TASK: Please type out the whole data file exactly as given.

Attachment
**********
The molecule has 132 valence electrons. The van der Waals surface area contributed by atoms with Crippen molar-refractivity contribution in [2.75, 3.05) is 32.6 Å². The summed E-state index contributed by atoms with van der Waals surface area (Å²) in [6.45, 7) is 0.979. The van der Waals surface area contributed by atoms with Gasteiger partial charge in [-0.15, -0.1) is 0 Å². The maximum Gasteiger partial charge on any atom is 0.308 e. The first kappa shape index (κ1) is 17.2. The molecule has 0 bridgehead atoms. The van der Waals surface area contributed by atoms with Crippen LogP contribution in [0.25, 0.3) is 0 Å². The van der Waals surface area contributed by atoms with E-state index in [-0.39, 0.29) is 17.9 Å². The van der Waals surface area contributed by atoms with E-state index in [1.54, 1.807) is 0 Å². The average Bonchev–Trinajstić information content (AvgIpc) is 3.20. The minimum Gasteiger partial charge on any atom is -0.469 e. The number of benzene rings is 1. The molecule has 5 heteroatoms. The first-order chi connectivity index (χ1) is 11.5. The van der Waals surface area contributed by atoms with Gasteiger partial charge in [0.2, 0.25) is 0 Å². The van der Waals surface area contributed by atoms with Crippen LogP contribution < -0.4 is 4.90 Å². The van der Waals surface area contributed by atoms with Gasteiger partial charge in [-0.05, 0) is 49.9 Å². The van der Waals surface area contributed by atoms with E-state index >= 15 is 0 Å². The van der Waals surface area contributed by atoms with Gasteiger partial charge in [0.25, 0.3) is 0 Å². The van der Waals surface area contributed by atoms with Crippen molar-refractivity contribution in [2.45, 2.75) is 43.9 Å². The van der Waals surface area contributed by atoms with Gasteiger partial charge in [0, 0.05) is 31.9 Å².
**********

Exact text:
The molecule has 132 valence electrons. The van der Waals surface area contributed by atoms with Crippen molar-refractivity contribution in [2.75, 3.05) is 32.6 Å². The summed E-state index contributed by atoms with van der Waals surface area (Å²) in [6.45, 7) is 0.979. The van der Waals surface area contributed by atoms with Gasteiger partial charge in [-0.15, -0.1) is 0 Å². The maximum Gasteiger partial charge on any atom is 0.308 e. The first kappa shape index (κ1) is 17.2. The molecule has 0 bridgehead atoms. The van der Waals surface area contributed by atoms with Crippen LogP contribution in [0.25, 0.3) is 0 Å². The van der Waals surface area contributed by atoms with E-state index in [-0.39, 0.29) is 17.9 Å². The van der Waals surface area contributed by atoms with E-state index in [1.54, 1.807) is 0 Å². The average Bonchev–Trinajstić information content (AvgIpc) is 3.20. The minimum Gasteiger partial charge on any atom is -0.469 e. The number of benzene rings is 1. The molecule has 5 heteroatoms. The first-order chi connectivity index (χ1) is 11.5. The van der Waals surface area contributed by atoms with Gasteiger partial charge in [0.2, 0.25) is 0 Å². The van der Waals surface area contributed by atoms with Crippen LogP contribution < -0.4 is 4.90 Å². The van der Waals surface area contributed by atoms with Gasteiger partial charge in [-0.05, 0) is 49.9 Å². The van der Waals surface area contributed by atoms with E-state index >= 15 is 0 Å². The van der Waals surface area contributed by atoms with Gasteiger partial charge in [0.25, 0.3) is 0 Å². The van der Waals surface area contributed by atoms with Crippen molar-refractivity contribution in [2.45, 2.75) is 43.9 Å². The van der Waals surface area contributed by atoms with Gasteiger partial charge in [0, 0.05) is 31.9 Å².